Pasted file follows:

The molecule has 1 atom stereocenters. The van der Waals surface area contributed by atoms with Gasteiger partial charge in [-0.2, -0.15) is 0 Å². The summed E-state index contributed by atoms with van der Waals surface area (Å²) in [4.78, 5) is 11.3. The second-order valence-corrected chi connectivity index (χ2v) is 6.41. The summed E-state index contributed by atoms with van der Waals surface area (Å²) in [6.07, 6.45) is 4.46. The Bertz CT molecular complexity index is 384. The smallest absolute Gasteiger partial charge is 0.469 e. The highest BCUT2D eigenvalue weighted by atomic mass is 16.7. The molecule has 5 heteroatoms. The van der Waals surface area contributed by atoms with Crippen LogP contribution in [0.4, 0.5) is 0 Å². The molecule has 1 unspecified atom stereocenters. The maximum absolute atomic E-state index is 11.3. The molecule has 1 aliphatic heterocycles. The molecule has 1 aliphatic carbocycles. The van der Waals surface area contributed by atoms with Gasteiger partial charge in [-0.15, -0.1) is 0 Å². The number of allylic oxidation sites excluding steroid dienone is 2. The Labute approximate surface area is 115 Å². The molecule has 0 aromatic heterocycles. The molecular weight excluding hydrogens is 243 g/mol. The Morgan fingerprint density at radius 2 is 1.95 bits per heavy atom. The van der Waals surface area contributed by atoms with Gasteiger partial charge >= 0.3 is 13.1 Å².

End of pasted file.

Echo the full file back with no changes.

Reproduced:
The molecule has 1 atom stereocenters. The van der Waals surface area contributed by atoms with Gasteiger partial charge in [-0.2, -0.15) is 0 Å². The summed E-state index contributed by atoms with van der Waals surface area (Å²) in [4.78, 5) is 11.3. The second-order valence-corrected chi connectivity index (χ2v) is 6.41. The summed E-state index contributed by atoms with van der Waals surface area (Å²) in [6.07, 6.45) is 4.46. The Bertz CT molecular complexity index is 384. The smallest absolute Gasteiger partial charge is 0.469 e. The highest BCUT2D eigenvalue weighted by atomic mass is 16.7. The molecule has 5 heteroatoms. The van der Waals surface area contributed by atoms with Crippen LogP contribution in [0.4, 0.5) is 0 Å². The molecule has 1 unspecified atom stereocenters. The maximum absolute atomic E-state index is 11.3. The molecule has 1 aliphatic heterocycles. The molecule has 1 aliphatic carbocycles. The van der Waals surface area contributed by atoms with Gasteiger partial charge in [-0.15, -0.1) is 0 Å². The number of allylic oxidation sites excluding steroid dienone is 2. The Labute approximate surface area is 115 Å². The molecule has 0 aromatic heterocycles. The molecular weight excluding hydrogens is 243 g/mol. The Morgan fingerprint density at radius 2 is 1.95 bits per heavy atom. The van der Waals surface area contributed by atoms with Gasteiger partial charge >= 0.3 is 13.1 Å².